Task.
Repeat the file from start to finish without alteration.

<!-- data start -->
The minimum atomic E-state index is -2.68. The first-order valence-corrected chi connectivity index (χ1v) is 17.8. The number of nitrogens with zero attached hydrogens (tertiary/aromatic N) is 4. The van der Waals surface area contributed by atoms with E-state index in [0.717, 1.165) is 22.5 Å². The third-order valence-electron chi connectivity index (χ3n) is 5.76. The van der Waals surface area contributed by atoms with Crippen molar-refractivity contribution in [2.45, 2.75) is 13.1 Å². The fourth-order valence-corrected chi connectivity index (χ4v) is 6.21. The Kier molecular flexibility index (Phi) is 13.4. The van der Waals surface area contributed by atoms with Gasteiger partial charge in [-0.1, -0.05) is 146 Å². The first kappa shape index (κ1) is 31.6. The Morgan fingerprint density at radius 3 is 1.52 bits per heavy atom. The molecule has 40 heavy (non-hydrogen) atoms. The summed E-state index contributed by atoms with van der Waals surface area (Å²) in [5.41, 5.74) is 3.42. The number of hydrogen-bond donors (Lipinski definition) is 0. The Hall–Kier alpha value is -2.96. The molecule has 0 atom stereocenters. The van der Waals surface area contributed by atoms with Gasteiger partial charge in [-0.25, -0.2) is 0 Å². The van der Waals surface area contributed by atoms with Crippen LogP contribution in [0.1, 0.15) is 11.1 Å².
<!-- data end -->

The minimum atomic E-state index is -2.68. The first-order valence-corrected chi connectivity index (χ1v) is 17.8. The number of nitrogens with zero attached hydrogens (tertiary/aromatic N) is 4. The van der Waals surface area contributed by atoms with E-state index in [0.717, 1.165) is 22.5 Å². The third-order valence-electron chi connectivity index (χ3n) is 5.76. The van der Waals surface area contributed by atoms with Crippen molar-refractivity contribution in [2.45, 2.75) is 13.1 Å². The fourth-order valence-corrected chi connectivity index (χ4v) is 6.21. The Kier molecular flexibility index (Phi) is 13.4. The van der Waals surface area contributed by atoms with Gasteiger partial charge in [-0.1, -0.05) is 146 Å². The first kappa shape index (κ1) is 31.6. The Morgan fingerprint density at radius 3 is 1.52 bits per heavy atom. The molecule has 40 heavy (non-hydrogen) atoms. The summed E-state index contributed by atoms with van der Waals surface area (Å²) in [5.41, 5.74) is 3.42. The number of hydrogen-bond donors (Lipinski definition) is 0. The Hall–Kier alpha value is -2.96. The molecule has 0 atom stereocenters. The van der Waals surface area contributed by atoms with Gasteiger partial charge in [-0.25, -0.2) is 0 Å². The van der Waals surface area contributed by atoms with Crippen LogP contribution in [0.1, 0.15) is 11.1 Å².